Geologic control of natural marine hydrocarbon seep emissions, Coal Oil Point seep field, California
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Geologic control of natural marine hydrocarbon seep emissions, Coal Oil Point seep field, California

  • Author(s): Leifer, Ira
  • Kamerling, Marc J.
  • Luyendyk, Bruce P.
  • Wilson, Douglas S.
  • et al.
Abstract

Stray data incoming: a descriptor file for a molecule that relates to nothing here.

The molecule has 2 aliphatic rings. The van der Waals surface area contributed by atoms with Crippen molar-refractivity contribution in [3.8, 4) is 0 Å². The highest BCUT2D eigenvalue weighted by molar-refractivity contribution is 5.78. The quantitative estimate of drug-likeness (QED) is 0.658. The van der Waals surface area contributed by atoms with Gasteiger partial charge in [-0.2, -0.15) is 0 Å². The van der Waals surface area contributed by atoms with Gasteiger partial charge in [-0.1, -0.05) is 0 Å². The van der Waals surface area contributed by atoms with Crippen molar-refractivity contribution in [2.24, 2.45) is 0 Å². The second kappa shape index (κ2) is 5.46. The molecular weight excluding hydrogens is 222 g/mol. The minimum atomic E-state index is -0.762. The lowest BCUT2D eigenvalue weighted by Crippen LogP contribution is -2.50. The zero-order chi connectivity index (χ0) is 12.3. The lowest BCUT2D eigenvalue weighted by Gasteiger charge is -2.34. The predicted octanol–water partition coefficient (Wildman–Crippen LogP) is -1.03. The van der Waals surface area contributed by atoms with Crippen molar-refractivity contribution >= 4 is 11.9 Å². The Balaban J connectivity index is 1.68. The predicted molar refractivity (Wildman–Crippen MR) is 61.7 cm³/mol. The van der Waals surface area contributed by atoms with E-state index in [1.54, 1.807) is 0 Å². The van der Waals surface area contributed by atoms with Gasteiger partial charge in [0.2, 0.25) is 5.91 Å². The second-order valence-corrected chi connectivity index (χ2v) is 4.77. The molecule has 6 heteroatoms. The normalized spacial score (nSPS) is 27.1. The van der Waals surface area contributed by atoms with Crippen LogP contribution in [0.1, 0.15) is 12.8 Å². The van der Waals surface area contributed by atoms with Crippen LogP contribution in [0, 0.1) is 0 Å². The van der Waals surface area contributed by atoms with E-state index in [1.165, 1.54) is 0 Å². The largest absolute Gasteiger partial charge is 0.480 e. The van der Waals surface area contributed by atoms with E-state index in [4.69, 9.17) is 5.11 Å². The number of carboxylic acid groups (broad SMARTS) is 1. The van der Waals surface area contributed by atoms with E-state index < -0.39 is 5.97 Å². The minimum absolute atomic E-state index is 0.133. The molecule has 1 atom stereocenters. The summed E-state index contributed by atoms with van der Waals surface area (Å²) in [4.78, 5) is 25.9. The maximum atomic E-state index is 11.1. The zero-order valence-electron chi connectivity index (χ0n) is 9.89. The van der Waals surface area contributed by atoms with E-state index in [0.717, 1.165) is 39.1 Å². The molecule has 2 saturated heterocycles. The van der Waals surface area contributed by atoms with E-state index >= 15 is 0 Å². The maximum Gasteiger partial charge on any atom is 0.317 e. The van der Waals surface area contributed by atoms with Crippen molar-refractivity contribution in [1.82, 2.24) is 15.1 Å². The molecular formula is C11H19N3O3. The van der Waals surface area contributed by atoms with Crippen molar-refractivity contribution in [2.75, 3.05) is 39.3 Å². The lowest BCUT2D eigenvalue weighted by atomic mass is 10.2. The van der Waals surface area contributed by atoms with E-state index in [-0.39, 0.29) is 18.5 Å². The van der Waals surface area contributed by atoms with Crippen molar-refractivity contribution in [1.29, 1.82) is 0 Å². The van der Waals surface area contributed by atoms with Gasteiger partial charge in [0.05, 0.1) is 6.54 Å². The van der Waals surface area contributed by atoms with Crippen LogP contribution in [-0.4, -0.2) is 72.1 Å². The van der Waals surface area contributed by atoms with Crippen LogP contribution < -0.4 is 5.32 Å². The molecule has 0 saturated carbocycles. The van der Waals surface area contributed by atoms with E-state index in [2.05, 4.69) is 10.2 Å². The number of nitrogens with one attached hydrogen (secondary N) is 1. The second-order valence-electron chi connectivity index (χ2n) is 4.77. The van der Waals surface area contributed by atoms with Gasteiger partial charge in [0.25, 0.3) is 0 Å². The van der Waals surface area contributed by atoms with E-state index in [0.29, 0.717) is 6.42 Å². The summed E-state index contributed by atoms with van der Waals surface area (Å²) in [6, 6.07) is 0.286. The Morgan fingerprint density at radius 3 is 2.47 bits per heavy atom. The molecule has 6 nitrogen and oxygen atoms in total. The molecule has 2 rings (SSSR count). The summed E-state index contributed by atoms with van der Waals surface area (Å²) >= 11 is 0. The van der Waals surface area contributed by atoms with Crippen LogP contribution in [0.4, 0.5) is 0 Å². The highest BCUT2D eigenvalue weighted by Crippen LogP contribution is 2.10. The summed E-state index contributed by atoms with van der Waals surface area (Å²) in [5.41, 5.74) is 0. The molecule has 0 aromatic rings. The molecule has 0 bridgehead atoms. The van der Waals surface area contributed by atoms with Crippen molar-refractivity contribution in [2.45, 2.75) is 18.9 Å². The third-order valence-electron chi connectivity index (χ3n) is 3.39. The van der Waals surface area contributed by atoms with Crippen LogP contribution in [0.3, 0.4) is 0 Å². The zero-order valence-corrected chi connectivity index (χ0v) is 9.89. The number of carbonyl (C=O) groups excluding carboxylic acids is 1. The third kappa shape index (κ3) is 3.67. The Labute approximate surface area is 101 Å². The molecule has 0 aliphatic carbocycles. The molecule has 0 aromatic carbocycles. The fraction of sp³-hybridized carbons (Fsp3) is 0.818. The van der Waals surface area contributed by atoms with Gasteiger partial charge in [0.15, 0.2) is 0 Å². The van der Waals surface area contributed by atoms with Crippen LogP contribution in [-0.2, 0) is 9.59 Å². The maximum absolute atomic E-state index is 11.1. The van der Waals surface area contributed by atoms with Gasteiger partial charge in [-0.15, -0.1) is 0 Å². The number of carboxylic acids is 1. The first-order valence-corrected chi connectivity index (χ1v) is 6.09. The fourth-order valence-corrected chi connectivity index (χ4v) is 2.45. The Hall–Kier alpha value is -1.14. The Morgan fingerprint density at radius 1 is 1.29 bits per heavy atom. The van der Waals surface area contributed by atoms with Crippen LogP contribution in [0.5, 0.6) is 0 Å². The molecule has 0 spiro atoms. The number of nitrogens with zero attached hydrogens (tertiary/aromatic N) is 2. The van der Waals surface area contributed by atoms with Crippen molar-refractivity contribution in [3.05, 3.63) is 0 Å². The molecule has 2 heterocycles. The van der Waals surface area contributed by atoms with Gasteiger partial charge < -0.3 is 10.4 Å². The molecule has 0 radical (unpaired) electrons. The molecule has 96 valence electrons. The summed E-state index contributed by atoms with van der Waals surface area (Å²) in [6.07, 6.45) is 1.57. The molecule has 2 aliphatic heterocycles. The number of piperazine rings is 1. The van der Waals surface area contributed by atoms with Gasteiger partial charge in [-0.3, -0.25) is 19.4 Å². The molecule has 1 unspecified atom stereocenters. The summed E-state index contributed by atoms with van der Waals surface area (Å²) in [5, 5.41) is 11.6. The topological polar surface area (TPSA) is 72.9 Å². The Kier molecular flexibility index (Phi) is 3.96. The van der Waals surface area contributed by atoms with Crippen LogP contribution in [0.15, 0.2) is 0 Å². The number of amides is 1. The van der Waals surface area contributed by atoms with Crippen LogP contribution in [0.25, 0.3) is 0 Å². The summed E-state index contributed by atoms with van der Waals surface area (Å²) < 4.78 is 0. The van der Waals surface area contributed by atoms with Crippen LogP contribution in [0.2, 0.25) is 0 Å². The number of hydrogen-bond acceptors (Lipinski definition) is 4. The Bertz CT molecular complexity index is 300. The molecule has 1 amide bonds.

High-resolution sonar surveys, and a detailed subsurface model constructed from 3D seismic and well data allowed investigation of the relationship between the subsurface geology and gas-phase (methane) seepage for the Coal Oil Point (COP) seep field, one of the world’s largest and best-studied marine oil and gas seep fields, located over a producing hydrocarbon reservoir near Santa Barbara, California. In general, the relationship between terrestrial gas seepage, migration pathways, and hydrocarbon reservoirs has been difficult to assess, in part because the detection and mapping of gas seepage is problematic. For marine seepage, sonar surveys are an effective tool for mapping seep gas bubbles, and thus spatial distributions. Seepage in the COP seep field occurs in an east–west-trending zone about 3–4 km offshore, and in another zone about 1–2 km from shore. The farthest offshore seeps are mostly located near the crest of a major fold, and also along the trend of major faults. Significantly, because faults observed to cut the fold do not account for all the observed seepage, seepage must occur through fracture and joint systems that are difficult to detect, including intersecting faults and fault damage zones. Inshore seeps are concentrated within the hanging wall of a major reverse fault. The subsurface model lacks the resolution to identify specific structural sources in that area. Although to first order the spatial distribution of seeps generally is related to the major structures, other factors must also control their distribution. The region is known to be critically stressed, which would enhance hydraulic conductivity of favorably oriented faults, joints, and bedding planes. We propose that this process explains much of the remaining spatial distribution.

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